Three Johns Hopkins Scientists Elected to American Academy of Arts and Sciences

04/18/2019
Johns Hopkins scientists Rachel Green, Ph.D., Kenneth Kinzler, Ph.D., and Cynthia Wolberger, Ph.D., are among more than 200 scientists, scholars, writers, artists and other leaders, including former first lady Michelle L. R. Obama, who have been elected to the American Academy of Arts and Sciences.

Green, professor of molecular biology and genetics at the Johns Hopkins University School of Medicine and investigator at the Howard Hughes Medical Institute, focuses on a protein-building machine called the ribosome. These molecular machines connect organic building blocks, much like toy Legos, to construct proteins that are essential to the inner workings of a cell. Her laboratory uses genetic and biochemical tools to explore the function of ribosomes in bacteria, yeast and mammals.

Kinzler, professor of oncology, co-director of The Ludwig Center and associate director for basic research at the Johns Hopkins Kimmel Cancer Center, has been recognized for his role in uncovering the genetic alterations linked to the initiation of colon cancer, one of the most common cancers worldwide; the development of novel approaches for the molecular analysis of cancer, including the study of a cancer’s “transcriptome,” referring to all the genes that are “turned on,” or transcribed, at a particular point in time; and more recently, for his role in deciphering the genetic blueprints of many types of cancer.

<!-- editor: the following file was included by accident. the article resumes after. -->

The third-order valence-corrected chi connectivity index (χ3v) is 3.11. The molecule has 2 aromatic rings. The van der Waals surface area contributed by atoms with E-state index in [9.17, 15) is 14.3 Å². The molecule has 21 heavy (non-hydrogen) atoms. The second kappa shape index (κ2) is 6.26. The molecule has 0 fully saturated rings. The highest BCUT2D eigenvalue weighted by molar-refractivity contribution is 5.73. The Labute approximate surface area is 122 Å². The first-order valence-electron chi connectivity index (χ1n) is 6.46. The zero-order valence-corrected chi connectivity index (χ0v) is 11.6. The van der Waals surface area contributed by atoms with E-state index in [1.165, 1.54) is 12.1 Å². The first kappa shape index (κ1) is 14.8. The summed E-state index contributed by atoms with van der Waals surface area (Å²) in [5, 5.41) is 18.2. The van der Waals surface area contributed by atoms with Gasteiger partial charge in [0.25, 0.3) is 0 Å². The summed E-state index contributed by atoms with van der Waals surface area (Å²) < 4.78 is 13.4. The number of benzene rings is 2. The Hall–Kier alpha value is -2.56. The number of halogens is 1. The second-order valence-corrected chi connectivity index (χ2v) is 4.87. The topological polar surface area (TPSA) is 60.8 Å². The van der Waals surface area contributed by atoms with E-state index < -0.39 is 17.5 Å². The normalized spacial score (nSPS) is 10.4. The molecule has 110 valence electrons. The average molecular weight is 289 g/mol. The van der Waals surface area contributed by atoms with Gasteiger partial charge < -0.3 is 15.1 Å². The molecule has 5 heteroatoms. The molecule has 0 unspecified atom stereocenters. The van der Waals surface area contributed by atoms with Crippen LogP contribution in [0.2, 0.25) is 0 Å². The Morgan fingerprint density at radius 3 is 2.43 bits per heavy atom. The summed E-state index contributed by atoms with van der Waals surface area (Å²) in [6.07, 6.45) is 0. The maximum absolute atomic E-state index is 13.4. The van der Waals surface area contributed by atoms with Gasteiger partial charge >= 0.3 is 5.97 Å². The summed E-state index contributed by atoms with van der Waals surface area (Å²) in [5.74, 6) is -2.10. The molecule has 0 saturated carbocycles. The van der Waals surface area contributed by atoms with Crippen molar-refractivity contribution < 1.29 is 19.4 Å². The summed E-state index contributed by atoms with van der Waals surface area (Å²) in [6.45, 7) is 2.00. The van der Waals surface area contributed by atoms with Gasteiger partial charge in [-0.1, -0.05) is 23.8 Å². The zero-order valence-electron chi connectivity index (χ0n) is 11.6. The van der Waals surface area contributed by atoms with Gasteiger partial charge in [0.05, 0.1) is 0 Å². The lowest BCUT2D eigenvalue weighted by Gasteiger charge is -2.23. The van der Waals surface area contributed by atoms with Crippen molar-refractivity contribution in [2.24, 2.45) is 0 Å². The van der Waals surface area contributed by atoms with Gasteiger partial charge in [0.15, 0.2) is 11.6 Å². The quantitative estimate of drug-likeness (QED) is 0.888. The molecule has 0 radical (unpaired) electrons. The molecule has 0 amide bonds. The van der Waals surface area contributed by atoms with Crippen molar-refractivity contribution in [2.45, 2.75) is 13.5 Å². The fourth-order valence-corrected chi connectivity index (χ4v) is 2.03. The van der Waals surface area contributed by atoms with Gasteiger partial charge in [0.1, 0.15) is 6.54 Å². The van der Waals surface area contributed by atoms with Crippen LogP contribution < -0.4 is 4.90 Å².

Wolberger, professor of biophysics and biophysical chemistry at the Johns Hopkins University School of Medicine, studies proteins that pack DNA into a bundle within a cell and how special tags, called ubiquitin, are attached to these proteins and help to turn genes on or off. She develops 3D models to study the cellular machinery that controls DNA packaging in much finer detail, revealing how the process may go awry in human disease and potential pathways to develop drugs that can correct the process.

The 2019 class of new members will be inducted at a ceremony in October in Cambridge, Massachusetts. They follow other notable academy members, including Johns Hopkins alumnus Michael Bloomberg, Benjamin Franklin, Ralph Waldo Emerson, Maria Mitchell, Charles Darwin, Albert Einstein, Robert Frost, Margaret Mead and Martin Luther King Jr.

The American Academy of Arts and Sciences was founded in 1780 to convene the world’s leaders to address societal challenges.